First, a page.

Federal Circuit Declines to Clarify Secret Sales Under § 102

In December of last year, we wrote about the interpretation of “otherwise available to the public” as was being litigated before the U.S. Court of Appeals for the Federal Circuit (CAFC) in Helsinn Healthcare, S.A. v. Teva Pharmaceuticals USA, Inc. Helsinn brought suit against Teva in district court, alleging infringement of four of Helsinn’s patents directed to intravenous formulations of palonosetron. Teva argued that Helsinn’s patent claims were invalid as being statutorily barred under 35 U.S.C. § 102. The district court disagreed, holding that all four of Teva’s patents were valid. Three of the patents-in-suit were analyzed under the version of § 102 in existence before the America Invents Act (AIA), while the fourth was governed by AIA § 102. Last month, in a 3-0 decision, the CAFC reversed, holding that all four patents are invalid, regardless of whether pre-AIA § 102 or AIA § 102 governs.

The § 102 critical date for all four patents-in-suit is January 30, 2002. On April 6, 2001, Helsinn entered into a license agreement and a supply-and-purchase agreement with MGI Pharma, Inc. Both agreements were publicly announced in a joint press release and disclosed in filings with the SEC.

Patent Nos. 7,947,724, 7,947,725 & 7,960,424 (Pre-AIA § 102)

Teva argued, and the district court agreed, that the three patents governed by pre-AIA § 102 were valid because, although a commercial offer for sale was made prior to the critical date, the claimed inventions were not ready for patenting. The Helsinn panel reversed, reasoning that, in light of the framework it set forth in Medicines Co. v. Hospira, Inc., 827 F.3d 1363 (Fed. Cir. 2016), an offer of commercial sale was made as would be generally understood under the principles of contract law. The panel reiterated that “[a] sale occurs when there is a ‘contract between parties to give and to pass rights of property for consideration which the buyer pays or promises to pay the seller for the thing bought or sold’” (citing Trading Techs. Int’l., Inc. v. eSpeed, Inc., 595 F.3d 1340, 1361 (Fed. Cir. 2010)).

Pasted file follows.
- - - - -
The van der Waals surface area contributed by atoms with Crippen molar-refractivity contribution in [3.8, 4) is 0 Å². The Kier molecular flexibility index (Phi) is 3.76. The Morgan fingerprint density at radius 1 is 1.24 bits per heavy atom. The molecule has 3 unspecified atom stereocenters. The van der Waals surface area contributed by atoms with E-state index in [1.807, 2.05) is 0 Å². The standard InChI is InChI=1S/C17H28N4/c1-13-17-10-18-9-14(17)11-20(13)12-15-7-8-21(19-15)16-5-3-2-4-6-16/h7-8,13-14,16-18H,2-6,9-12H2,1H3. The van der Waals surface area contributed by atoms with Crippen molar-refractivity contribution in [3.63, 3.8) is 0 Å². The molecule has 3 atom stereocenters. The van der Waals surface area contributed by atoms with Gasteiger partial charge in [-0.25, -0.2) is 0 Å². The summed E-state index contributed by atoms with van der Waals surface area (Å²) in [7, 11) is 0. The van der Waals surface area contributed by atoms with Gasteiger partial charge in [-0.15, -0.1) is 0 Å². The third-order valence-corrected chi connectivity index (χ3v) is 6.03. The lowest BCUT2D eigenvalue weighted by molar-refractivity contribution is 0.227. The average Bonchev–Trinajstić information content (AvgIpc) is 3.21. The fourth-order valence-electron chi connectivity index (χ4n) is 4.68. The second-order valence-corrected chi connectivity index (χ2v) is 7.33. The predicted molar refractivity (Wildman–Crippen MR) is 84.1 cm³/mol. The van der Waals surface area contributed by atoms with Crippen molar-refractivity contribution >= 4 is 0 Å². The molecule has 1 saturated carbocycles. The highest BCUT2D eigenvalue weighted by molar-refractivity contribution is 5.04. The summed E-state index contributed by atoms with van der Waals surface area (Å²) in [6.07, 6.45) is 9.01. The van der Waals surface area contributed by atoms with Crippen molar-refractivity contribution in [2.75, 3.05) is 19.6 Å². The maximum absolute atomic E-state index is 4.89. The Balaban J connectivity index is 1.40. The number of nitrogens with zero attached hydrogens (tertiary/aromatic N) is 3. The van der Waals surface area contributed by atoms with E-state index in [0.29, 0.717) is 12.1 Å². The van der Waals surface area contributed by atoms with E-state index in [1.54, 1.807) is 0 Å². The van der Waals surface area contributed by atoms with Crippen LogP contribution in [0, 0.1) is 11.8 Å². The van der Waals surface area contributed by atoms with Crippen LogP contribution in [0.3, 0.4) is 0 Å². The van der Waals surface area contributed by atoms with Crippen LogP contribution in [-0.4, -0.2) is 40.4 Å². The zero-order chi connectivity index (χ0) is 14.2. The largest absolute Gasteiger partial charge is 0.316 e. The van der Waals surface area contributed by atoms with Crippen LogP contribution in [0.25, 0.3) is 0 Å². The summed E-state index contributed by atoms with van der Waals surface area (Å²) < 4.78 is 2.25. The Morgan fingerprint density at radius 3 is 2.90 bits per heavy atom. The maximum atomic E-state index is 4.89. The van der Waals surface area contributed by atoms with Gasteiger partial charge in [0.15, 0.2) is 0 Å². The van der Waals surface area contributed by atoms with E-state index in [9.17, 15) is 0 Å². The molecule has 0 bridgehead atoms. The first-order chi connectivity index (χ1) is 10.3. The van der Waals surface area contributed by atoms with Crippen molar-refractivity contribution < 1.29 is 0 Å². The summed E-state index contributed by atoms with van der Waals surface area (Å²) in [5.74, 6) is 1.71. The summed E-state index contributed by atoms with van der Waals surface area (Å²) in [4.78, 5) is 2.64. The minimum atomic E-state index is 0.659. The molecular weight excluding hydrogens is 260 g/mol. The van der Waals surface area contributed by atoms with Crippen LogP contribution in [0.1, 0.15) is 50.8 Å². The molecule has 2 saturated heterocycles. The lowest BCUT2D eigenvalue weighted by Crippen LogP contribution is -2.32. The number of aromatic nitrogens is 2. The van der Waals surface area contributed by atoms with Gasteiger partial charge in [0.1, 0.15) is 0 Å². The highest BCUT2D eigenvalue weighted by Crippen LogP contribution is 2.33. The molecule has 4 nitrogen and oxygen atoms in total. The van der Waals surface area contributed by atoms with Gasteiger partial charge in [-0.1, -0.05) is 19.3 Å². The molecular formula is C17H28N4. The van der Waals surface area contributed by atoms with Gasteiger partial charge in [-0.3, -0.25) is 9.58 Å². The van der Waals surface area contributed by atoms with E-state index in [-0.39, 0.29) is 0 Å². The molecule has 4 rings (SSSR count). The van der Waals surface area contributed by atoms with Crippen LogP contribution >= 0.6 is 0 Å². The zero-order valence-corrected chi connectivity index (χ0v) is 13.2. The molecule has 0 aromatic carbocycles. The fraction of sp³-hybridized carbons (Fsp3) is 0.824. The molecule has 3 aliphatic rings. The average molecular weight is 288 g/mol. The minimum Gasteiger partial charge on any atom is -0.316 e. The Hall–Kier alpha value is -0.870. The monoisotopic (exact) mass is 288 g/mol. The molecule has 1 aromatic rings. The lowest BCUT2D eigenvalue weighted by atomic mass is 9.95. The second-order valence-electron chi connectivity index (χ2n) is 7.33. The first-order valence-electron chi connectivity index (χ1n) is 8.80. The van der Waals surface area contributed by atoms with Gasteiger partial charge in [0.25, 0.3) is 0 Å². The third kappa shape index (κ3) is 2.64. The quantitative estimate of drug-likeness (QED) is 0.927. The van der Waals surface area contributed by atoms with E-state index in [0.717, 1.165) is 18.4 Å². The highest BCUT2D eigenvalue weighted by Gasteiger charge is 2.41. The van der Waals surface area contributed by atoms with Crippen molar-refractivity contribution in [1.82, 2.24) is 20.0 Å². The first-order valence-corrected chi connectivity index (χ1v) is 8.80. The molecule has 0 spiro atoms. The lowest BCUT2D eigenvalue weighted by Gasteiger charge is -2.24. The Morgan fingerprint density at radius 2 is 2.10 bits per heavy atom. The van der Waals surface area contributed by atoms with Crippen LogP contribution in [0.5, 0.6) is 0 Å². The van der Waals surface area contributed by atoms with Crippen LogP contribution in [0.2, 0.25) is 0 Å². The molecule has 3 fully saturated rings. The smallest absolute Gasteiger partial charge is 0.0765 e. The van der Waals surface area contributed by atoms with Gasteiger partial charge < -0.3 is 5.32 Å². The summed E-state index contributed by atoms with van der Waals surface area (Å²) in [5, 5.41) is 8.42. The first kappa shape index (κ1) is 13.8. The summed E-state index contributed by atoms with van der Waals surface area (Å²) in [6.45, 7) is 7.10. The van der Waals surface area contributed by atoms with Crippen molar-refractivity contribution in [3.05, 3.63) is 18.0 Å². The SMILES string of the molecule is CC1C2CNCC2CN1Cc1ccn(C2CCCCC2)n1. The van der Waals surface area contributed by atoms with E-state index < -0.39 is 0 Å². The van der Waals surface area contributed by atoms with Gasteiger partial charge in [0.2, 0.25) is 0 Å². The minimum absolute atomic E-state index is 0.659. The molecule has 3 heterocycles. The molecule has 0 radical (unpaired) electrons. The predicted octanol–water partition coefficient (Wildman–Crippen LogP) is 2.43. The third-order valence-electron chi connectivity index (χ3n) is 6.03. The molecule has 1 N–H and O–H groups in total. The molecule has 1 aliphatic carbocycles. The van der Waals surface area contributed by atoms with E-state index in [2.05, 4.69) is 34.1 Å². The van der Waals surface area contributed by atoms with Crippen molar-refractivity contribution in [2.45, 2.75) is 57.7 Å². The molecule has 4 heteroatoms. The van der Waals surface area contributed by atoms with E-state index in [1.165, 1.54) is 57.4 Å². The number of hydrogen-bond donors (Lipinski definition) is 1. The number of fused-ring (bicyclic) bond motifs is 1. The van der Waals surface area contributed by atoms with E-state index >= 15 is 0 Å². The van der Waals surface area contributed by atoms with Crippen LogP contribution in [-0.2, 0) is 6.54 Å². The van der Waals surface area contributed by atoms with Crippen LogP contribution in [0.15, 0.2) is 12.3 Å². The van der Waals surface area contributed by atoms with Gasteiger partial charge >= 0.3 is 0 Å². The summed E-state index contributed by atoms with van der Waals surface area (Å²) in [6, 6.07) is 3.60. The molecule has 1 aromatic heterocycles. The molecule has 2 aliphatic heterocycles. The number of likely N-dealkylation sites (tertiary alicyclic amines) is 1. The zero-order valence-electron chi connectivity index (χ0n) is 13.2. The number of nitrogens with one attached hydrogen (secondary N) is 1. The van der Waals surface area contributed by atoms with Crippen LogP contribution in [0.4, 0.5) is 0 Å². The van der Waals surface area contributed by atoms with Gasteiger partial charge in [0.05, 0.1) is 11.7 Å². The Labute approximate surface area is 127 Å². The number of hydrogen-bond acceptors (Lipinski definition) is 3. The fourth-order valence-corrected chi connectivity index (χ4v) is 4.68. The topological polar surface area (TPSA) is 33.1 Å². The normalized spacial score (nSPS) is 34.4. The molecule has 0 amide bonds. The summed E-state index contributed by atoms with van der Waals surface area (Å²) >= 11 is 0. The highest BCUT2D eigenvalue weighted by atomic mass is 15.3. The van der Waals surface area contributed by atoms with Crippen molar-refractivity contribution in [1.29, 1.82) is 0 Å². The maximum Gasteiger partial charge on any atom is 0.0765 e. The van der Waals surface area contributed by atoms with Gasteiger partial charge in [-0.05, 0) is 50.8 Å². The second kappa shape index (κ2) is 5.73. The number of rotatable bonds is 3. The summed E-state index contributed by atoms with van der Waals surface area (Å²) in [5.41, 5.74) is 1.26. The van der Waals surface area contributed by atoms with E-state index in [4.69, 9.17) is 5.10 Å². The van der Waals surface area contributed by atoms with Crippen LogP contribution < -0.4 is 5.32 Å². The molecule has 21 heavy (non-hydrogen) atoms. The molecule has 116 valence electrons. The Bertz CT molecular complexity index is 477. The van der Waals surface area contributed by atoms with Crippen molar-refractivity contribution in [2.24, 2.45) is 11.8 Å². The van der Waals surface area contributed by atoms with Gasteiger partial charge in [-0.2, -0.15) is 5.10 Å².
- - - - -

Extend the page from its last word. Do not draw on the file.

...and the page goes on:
Patent No. 8,598,219 (AIA § 102)

With respect to the fourth patent at issue, the district court reasoned that the AIA created a new standard for the on-sale bar – specifically, that a sale must publicly disclose the details of the claimed invention to be invalidating. The district court reasoned that, although the MGI supply-and-purchase agreement disclosed the terms of the sale (e.g., price and payment and delivery methods), the agreement did not publicly disclose the claimed 0.25 mg dose of palonosetron. CAFC reversed, holding that the phrase “or otherwise available to the public” added by the AIA did not change the meaning of § 102 to permit publicly disclosed sales that did not disclose details of the claimed invention. CAFC reasoned that only the existence of the sale must be made public to trigger the on-sale bar under the AIA.

Ambiguity Remains

It is enough that a sale be publicly disclosed to be barring, even if it does not disclose details of the invention. However, and perhaps frustratingly, CAFC’s decision in Helsinn does not clearly answer the question of whether purely secret sales are immune from AIA § 102 (i.e., those which are not publicly disclosed in the first place, but which take place prior to the critical date). Rather, the CAFC opted to not decide this case “more broadly than necessary.” Accordingly, in the meantime, patent applicants should take caution when considering whether to license or sell prior to filing.


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